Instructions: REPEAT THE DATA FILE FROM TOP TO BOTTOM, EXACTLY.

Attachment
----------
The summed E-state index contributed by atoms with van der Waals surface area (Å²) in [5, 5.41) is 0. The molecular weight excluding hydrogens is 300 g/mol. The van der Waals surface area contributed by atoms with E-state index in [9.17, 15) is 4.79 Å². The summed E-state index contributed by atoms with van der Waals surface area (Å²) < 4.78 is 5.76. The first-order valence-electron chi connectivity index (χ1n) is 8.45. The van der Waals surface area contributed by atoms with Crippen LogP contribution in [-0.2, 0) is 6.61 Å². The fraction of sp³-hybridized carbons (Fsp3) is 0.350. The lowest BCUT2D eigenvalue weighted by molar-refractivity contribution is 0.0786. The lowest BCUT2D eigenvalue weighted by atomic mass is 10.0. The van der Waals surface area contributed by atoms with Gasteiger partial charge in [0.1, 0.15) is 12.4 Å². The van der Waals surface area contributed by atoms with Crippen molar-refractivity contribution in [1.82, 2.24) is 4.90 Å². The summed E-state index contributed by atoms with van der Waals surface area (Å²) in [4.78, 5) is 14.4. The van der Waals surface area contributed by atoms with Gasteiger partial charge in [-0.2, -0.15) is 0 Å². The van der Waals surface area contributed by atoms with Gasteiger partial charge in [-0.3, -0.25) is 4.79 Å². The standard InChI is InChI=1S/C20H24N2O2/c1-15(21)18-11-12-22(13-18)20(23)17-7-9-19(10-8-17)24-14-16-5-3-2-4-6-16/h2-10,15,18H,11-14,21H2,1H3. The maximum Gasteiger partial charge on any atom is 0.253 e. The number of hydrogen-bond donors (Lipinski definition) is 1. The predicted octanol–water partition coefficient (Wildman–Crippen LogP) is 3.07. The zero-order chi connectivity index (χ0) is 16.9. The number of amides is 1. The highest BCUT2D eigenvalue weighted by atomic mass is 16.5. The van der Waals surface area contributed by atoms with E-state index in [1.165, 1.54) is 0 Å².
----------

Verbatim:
The summed E-state index contributed by atoms with van der Waals surface area (Å²) in [5, 5.41) is 0. The molecular weight excluding hydrogens is 300 g/mol. The van der Waals surface area contributed by atoms with E-state index in [9.17, 15) is 4.79 Å². The summed E-state index contributed by atoms with van der Waals surface area (Å²) < 4.78 is 5.76. The first-order valence-electron chi connectivity index (χ1n) is 8.45. The van der Waals surface area contributed by atoms with Crippen LogP contribution in [-0.2, 0) is 6.61 Å². The fraction of sp³-hybridized carbons (Fsp3) is 0.350. The lowest BCUT2D eigenvalue weighted by molar-refractivity contribution is 0.0786. The lowest BCUT2D eigenvalue weighted by atomic mass is 10.0. The van der Waals surface area contributed by atoms with Gasteiger partial charge in [0.1, 0.15) is 12.4 Å². The van der Waals surface area contributed by atoms with Crippen molar-refractivity contribution in [1.82, 2.24) is 4.90 Å². The summed E-state index contributed by atoms with van der Waals surface area (Å²) in [4.78, 5) is 14.4. The van der Waals surface area contributed by atoms with Gasteiger partial charge in [-0.2, -0.15) is 0 Å². The van der Waals surface area contributed by atoms with Gasteiger partial charge in [-0.3, -0.25) is 4.79 Å². The standard InChI is InChI=1S/C20H24N2O2/c1-15(21)18-11-12-22(13-18)20(23)17-7-9-19(10-8-17)24-14-16-5-3-2-4-6-16/h2-10,15,18H,11-14,21H2,1H3. The maximum Gasteiger partial charge on any atom is 0.253 e. The number of hydrogen-bond donors (Lipinski definition) is 1. The predicted octanol–water partition coefficient (Wildman–Crippen LogP) is 3.07. The zero-order chi connectivity index (χ0) is 16.9. The number of amides is 1. The highest BCUT2D eigenvalue weighted by atomic mass is 16.5. The van der Waals surface area contributed by atoms with E-state index in [1.165, 1.54) is 0 Å².